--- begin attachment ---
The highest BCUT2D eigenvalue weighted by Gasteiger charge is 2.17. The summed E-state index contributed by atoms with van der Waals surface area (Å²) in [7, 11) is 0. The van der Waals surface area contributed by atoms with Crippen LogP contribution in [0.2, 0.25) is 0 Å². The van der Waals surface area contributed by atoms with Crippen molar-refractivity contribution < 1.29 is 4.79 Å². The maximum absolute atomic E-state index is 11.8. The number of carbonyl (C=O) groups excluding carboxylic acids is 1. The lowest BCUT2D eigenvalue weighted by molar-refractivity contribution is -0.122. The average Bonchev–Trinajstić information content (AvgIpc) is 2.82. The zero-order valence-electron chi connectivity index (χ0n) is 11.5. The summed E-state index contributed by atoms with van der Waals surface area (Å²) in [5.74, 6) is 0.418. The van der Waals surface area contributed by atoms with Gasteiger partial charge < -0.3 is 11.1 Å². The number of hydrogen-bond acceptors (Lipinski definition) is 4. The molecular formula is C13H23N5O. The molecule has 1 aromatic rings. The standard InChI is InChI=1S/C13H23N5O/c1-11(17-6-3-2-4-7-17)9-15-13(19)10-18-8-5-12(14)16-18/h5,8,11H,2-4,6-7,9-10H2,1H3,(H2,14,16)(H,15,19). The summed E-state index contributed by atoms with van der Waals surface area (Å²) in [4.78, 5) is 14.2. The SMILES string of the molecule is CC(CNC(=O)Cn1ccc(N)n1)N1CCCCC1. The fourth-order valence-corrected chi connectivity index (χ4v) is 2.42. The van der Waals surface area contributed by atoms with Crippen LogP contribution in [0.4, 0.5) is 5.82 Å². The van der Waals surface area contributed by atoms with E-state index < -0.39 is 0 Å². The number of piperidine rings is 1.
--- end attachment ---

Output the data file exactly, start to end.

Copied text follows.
The highest BCUT2D eigenvalue weighted by Gasteiger charge is 2.17. The summed E-state index contributed by atoms with van der Waals surface area (Å²) in [7, 11) is 0. The van der Waals surface area contributed by atoms with Crippen LogP contribution in [0.2, 0.25) is 0 Å². The van der Waals surface area contributed by atoms with Crippen molar-refractivity contribution < 1.29 is 4.79 Å². The maximum absolute atomic E-state index is 11.8. The number of carbonyl (C=O) groups excluding carboxylic acids is 1. The lowest BCUT2D eigenvalue weighted by molar-refractivity contribution is -0.122. The average Bonchev–Trinajstić information content (AvgIpc) is 2.82. The zero-order valence-electron chi connectivity index (χ0n) is 11.5. The summed E-state index contributed by atoms with van der Waals surface area (Å²) in [5.74, 6) is 0.418. The van der Waals surface area contributed by atoms with Gasteiger partial charge < -0.3 is 11.1 Å². The number of hydrogen-bond acceptors (Lipinski definition) is 4. The molecular formula is C13H23N5O. The molecule has 1 aromatic rings. The standard InChI is InChI=1S/C13H23N5O/c1-11(17-6-3-2-4-7-17)9-15-13(19)10-18-8-5-12(14)16-18/h5,8,11H,2-4,6-7,9-10H2,1H3,(H2,14,16)(H,15,19). The summed E-state index contributed by atoms with van der Waals surface area (Å²) in [4.78, 5) is 14.2. The SMILES string of the molecule is CC(CNC(=O)Cn1ccc(N)n1)N1CCCCC1. The fourth-order valence-corrected chi connectivity index (χ4v) is 2.42. The van der Waals surface area contributed by atoms with Crippen LogP contribution in [0.4, 0.5) is 5.82 Å². The van der Waals surface area contributed by atoms with E-state index < -0.39 is 0 Å². The number of piperidine rings is 1.